Child Custody and Mental Illness: What Washington State Courts ReviewWhile it is often a subject that goes unmentioned or even hidden, mental illness can become a significant factor in determining child custody and visitation schedules in Washington state divorces.

Family law judges will always do what is in the best interests of your child. If you or your spouse suffers from a serious mental illness that could affect the treatment or safety of your child, then it certainly could become a factor in what a judge decides and how your parenting plan is ultimately formulated.


Common Questions about Parental Mental Illness and Child Custody

If I have been diagnosed with mental illness, could I lose child custody rights or become unable to see my children?

Perhaps. If the family law judge reviews your medical history and determines that you could pose a threat to your child, he or she may require supervised visitation, or in extreme cases, no visitation at all.


Can my ex-spouse use my mental health history against me to gain child custody?

The judge will factor in your mental health history only if your condition or medication could put you in danger of inadvertently harming your child. Mild mental illnesses such as depression and anxiety may not affect your custody case adversely.


If I suffer from a common mental illness, such as depression, will my child custody case be affected?

Many parents with depression can manage their symptoms with therapy and medication to go on to live full, healthy lives. If your illness is well managed, then you typically do not have to worry about it negatively affecting your custody case. Learn more about how depression can affect your child custody case.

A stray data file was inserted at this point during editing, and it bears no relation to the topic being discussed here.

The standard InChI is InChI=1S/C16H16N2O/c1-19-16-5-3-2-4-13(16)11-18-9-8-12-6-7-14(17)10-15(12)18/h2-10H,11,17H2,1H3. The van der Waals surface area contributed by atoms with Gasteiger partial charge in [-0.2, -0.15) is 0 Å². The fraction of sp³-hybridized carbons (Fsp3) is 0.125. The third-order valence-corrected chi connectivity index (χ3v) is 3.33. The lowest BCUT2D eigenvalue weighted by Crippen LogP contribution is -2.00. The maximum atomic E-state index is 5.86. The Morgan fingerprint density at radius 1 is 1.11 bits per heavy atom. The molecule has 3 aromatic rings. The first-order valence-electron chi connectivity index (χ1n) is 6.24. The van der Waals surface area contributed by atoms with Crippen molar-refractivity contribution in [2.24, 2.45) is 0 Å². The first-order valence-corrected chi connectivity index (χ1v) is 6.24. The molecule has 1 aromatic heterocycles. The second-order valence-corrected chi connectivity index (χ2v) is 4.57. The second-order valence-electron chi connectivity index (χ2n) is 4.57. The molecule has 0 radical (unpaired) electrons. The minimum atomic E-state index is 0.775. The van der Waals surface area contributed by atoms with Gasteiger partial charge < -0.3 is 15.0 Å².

Should I stop taking medicine or stop seeing my therapist to hide my mental illness?

Absolutely not. If you discontinue treatment and attempt to cover up your illness, it could ruin your future custody rights. Always be honest with the family law judge about your limitations to ensure the best decisions are made for your children.


If my ex-spouse suffers from mental issues, should I bring that up during our child custody case?

If you believe that your ex-spouse's mental illness would have a negative effect on his or her parenting abilities, you should bring it to the judge's attention. However, it is best to allow your ex-spouse to do so first and then mention the illness if he or she fails to do so during the hearing.


What types of mental illness could disqualify me from having custody of my child?

Serious and chronic mental illnesses, such as major depression, bipolar disorder or schizophrenia, may make a difference in who will have legal and physical custody of your children. Certain medications with unpredictable side effects also may alter your child custody rights.

Seek Treatment to Avoid Complicating Your Custody Case

If you suffer from a serious mental illness and are worried about whether or not you will receive custody of your children or be granted visitation rights, be sure to seek medical care for your condition and take care of yourself first. Never try to hide your disorder, but rather treat it diligently. If you want to learn more about your child custody case, talk to a Washington State child custody lawyer about your situation. Simply call 425-460-0550 or fill out our online form for answers to your questions.

Molly B. Kenny
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Divorce and Child Custody Attorney Serving Bellevue and Seattle Washington